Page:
The Swans were offered a plea bargain. They could serve nine months, take some therapy, be released and have their daughter back. They turned down the proposition.
The reasoning of Kathy Swan: "A plea bargain is a way for a guilty person to get out of serving the full sentence that they deserve if indeed they're guilty. I'm not guilty. I'm not bargaining."
And indeed the Swans did not bargain. It should be noted that they were arrested and charged at a time when there was a vigilante atmosphere in the country.
The notorious McMartin case, with its bizarre allegations, had just begun: It was a case that ultimately proved virtually groundless.
But in the late 1980s, Washington and other states pursued child abusers with an almost hysterical vengeance. The Swans were swept up in that environment.
Today they are out of prison after a three-year term, but wherever they move in the state, they must register with the police as sex offenders. They live in the Seattle area in fear that even a whiff of suspicion could send them to jail for life.
"I wouldn't address a child," Kathy Swan says. "And if a child addressed me, I would make darn good and sure that there were witnesses there if I responded. It's awkward."
Three years was really a life sentence for the Swans, condemned to live out their lives without their children. Just before Kathy Swan went to prison, she secretly gave birth to a second daughter, about whom the state knew nothing.
"They would have taken the baby as soon as it was born," says Bill Swan.
Bill and Kathy Swan rarely see their younger daughter, even today.
And what about the child that the state took away after the original allegations?
In 1992, 60 Minutes couldn't show her face. But now she wants to be recognized.
"When you meet my parents, you know thatÂ…these were mistakes," says Beth, now 17. "My parents were not capable of doing things like this."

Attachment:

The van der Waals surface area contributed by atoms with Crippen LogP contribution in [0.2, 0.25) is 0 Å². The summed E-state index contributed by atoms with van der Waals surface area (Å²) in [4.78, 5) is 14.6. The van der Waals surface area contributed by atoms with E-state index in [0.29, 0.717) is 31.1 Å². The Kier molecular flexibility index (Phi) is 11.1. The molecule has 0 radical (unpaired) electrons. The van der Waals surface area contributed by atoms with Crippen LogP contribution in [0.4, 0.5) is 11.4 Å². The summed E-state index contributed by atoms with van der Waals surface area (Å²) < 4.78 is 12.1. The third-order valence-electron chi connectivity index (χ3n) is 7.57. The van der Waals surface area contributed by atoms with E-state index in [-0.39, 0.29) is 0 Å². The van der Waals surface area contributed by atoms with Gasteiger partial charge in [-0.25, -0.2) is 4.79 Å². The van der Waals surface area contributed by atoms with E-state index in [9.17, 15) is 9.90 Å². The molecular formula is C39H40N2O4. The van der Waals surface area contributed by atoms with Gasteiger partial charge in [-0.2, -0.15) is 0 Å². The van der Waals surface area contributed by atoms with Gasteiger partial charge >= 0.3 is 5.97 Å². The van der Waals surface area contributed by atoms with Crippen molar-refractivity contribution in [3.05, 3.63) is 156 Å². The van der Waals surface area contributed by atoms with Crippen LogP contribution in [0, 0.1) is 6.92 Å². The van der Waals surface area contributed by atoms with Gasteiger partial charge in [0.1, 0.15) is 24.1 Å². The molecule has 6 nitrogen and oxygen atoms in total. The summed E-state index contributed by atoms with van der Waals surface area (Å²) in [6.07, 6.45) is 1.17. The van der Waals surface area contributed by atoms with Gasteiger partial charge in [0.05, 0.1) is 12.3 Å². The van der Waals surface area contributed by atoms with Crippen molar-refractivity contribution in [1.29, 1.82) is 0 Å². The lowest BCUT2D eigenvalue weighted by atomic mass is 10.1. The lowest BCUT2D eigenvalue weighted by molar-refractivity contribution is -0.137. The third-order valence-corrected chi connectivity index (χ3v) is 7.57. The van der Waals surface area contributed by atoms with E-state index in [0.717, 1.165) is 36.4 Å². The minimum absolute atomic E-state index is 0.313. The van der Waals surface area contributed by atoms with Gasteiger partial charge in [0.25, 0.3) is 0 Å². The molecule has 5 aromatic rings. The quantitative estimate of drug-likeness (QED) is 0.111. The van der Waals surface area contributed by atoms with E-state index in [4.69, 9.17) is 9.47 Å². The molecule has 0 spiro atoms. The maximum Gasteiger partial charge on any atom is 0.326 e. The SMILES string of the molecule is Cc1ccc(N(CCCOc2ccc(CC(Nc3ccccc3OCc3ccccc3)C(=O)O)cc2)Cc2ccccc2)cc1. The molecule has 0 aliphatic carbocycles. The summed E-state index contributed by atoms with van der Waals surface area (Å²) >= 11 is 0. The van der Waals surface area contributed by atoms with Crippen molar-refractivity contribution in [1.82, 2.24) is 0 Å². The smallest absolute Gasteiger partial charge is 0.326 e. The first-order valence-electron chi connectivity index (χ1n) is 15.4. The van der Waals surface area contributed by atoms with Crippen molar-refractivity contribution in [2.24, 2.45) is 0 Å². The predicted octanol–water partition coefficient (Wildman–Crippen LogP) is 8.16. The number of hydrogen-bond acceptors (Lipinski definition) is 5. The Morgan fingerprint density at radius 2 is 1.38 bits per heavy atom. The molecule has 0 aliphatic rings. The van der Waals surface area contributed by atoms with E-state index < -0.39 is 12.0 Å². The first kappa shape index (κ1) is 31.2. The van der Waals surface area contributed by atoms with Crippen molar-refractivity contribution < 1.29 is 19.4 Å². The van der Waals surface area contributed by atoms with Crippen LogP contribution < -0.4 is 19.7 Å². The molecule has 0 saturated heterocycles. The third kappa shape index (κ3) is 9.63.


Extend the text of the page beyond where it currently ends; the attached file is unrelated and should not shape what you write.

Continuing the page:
"IÂ'm upset. I'm infuriated. I can't believe that so many mistakes were being made and that my family had to suffer from those mistakes," she says.
The child suffered, too, having been taken from er parents at 3. Then six years later, as she was about to be adopted, she was allowed one last visit.
Beth Swan, now 17, maintains her parents never abused her.
"But when I got to see Bill, you had to stand at the gate and wait for them to buzz you in," she adds.
"And there's so many bars...bars on windows, bars on doors, bars on even the soda machines. It was really oppressive," she says.
Just a few days before her interview, Beth read for the first time the trial transcript with the evidence that lost her both her parents. "I had waiting my whole life to read these transcripts," she says.
What did this irritated teen think of the record?
"Just shock," says Beth. "But then I knew to expect it. Because I had been told somewhat of what they were charged about. I was told a little bit. And when I read it, it was still shocking to see in plain text."
"These transcripts turn my parents, or my birth parents, into awful people," she continues.
"They turn them into awful people. And the Bill and Kathy that I know are very warm and loving and God-loving people," she adds.
"They still live in fear. And actually, my sister has to suffer from that, too," Beth explains.
"She knows that she can see them at pretty much any time. But she can't live with them. And that's because my parents are afraid that if HeatherÂ…comes to live with them, that my sister will be taken away, too," she adds.
After living in several homes, Beth was adopted by her aunt and uncle. She is a bright, confident honor student who plans to become an engineer. But, Bill and Kathy Swan worry that Beth might carry some burden of guilt.
"I had this memory of sitting there in the court case. And I don't know what I said. But I thought for a long time, 'I sat up there and testified against my parents.' And that memory, that one-second memory, has haunted me. And I do feel guilty for that," says Beth.
Nevertheless, BethÂ's feelings are unmistakable: "I have no doubt in my mind that they are innocent."